Always, on every assignment, please write your name legibly as it appears
on your University ID and on the class list! All assignments will be due
on Fridays at the start of class, and unless there is what insurance companies
call "an act of God", the only exceptions to this rule will be by advance
Consider again (you may be getting tired of this) the example architecture
from the midterm. This machine has two pipeline stages that commit the results
of instructions, the ALU/MEM stage commits the results of store instructions,
while the OS stage commits the results of LOAD, LOAD-ADDRESS and OPERATE
The trap conditions that might concern us on this machine include traps
raised because of unimplemented physical memory addresses, write operations
to read-only memory, and any unimplemented ALU operations.
a) What pipeline stage(s) cause(s) traps.
b) When a trap condition is detected:
What stages have their contents invalidated, what stages are allowed to
finish this pipeline cycle, what stage injects this new instruction, and
what version of the PC is saved.
- The contents of some pipeline stages are invalidated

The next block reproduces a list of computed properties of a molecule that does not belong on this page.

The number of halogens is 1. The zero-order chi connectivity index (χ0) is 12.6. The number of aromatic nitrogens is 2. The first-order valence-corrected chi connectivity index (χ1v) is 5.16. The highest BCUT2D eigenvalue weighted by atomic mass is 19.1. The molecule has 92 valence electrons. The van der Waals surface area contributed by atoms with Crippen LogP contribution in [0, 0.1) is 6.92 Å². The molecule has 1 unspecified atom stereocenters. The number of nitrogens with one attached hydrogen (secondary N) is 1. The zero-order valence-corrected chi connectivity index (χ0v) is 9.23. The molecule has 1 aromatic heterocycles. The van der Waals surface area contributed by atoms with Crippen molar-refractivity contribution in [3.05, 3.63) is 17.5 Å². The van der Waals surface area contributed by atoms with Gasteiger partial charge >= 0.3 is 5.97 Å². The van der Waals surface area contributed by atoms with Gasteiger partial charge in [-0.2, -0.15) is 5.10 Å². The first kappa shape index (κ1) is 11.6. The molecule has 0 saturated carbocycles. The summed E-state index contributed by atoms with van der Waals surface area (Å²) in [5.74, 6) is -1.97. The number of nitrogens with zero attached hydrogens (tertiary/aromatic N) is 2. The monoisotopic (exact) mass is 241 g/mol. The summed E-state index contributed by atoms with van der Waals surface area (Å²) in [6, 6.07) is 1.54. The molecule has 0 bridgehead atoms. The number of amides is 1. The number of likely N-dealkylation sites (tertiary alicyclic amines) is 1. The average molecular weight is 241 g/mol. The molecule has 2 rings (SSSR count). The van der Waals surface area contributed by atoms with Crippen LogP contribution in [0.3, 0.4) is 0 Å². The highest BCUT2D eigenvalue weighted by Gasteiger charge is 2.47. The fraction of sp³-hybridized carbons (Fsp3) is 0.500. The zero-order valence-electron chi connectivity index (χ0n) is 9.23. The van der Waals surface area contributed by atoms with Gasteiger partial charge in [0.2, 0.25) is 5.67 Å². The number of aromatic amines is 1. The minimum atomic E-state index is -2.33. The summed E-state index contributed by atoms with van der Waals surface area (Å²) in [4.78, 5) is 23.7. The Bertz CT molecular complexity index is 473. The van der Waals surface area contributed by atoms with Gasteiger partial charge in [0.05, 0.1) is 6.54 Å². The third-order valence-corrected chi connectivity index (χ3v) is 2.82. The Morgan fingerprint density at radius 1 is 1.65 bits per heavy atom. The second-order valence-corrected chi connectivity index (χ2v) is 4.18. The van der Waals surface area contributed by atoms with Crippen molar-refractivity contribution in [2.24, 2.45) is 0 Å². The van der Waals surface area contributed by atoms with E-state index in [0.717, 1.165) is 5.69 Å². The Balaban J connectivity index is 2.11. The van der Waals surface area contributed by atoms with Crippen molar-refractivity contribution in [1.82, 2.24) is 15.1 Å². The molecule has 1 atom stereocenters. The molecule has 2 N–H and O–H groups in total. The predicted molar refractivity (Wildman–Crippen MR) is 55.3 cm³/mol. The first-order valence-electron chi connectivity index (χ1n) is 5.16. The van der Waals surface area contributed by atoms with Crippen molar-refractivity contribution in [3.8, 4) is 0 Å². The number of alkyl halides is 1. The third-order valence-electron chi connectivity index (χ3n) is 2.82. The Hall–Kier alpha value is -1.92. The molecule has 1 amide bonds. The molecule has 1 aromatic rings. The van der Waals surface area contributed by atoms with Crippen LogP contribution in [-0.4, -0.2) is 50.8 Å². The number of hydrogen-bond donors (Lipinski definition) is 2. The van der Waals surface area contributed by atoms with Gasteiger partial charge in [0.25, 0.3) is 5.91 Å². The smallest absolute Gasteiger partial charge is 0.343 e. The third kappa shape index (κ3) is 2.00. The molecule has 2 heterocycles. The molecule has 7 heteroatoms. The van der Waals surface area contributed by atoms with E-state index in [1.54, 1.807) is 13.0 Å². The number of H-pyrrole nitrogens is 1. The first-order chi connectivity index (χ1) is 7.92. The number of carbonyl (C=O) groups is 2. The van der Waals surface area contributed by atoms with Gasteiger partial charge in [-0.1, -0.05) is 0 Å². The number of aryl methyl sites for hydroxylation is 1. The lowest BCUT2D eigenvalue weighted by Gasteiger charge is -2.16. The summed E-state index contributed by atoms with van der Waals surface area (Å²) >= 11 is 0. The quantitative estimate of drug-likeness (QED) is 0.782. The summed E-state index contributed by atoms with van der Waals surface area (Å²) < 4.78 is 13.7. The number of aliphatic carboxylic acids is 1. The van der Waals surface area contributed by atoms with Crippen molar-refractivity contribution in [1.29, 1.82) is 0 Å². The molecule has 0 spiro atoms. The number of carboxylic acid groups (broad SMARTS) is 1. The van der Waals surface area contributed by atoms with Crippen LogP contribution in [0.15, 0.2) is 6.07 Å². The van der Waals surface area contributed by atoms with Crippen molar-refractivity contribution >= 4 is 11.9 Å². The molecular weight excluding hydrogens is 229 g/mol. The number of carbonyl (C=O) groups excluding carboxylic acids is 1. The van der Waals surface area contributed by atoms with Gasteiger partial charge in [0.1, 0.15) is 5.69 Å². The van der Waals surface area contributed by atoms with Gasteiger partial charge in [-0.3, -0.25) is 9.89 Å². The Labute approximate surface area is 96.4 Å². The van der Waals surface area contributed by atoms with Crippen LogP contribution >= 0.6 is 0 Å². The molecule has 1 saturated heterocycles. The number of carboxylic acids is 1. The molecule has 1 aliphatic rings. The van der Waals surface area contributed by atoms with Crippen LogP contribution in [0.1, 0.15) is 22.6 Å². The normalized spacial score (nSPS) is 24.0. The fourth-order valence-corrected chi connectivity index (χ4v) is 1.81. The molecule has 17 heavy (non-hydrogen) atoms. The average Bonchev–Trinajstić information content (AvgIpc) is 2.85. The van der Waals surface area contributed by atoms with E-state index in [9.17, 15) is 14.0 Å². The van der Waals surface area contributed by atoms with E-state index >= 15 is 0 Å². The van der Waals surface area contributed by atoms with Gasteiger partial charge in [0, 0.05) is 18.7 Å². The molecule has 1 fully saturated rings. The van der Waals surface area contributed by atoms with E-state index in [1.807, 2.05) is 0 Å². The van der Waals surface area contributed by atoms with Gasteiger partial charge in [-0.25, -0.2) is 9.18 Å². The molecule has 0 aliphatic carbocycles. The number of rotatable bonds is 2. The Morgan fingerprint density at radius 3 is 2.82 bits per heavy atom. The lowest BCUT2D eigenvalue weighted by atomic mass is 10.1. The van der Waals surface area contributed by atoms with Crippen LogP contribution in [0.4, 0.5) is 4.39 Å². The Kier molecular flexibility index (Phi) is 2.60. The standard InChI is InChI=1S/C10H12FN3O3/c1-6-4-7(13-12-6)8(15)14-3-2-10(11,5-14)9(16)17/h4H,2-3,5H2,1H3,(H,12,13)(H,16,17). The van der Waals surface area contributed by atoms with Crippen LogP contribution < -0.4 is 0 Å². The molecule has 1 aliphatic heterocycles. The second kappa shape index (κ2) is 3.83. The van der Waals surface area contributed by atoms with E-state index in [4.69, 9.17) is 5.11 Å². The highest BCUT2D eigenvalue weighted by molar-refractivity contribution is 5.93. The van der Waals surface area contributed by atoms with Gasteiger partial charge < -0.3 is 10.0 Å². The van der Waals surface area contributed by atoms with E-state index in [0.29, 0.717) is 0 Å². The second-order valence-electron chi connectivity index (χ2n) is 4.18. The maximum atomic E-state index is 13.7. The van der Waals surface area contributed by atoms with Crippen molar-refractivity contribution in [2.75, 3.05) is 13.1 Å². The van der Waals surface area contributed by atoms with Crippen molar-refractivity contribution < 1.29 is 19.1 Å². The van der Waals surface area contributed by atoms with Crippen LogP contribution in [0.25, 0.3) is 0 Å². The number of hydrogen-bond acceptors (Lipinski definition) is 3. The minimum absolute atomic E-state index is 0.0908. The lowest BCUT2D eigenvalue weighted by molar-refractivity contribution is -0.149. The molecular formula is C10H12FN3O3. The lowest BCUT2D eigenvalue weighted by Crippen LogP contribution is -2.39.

- The contents of some pipeline stages are unchanged
- The contents of one stage become a special instruction
that saves some version of the PC in the trap-save register.
- The PC in the INSTRUCTION-FETCH stage is changed to the first location
in the trap service routine.
Hint: PC relative addressing also required that we have multiple
versions of the PC
c) Are traps implemented in this way precise or imprecise?
Consider a pipelined machine with a 1 nanosecond pipeline clock
cycle, where the memory word is large enough to contain two
instructions, so every other instruction fetch involves one memory
cycle, on the average, and where 1 instruction in 4 is a load
instruction and 1 instruction in 8 is a store instruction. Assume
an I-cache that achieves a 10% miss rate, and a write-through D-cache
with a 10% miss rate. Both caches share one memory port through
memory arbitration logic.
a) How many memory cycles per second does this processor generate?
(you might want to also express your answer in nanoseconds per memory cycle.)
b) What fraction of the instruction fetches will be blocked by memory
In the notes for lecture 36, there is an algorithm given for
write-through-cached-ram. Rewrite this so, that, instead
of using linear search, it uses a 256-word small and very fast RAM,
as described in the next section of the notes. Assume that the system word
size for data and addresses is 32 bits, and you may use two RAMs to build
the cache, one for data, one for tags, if you want.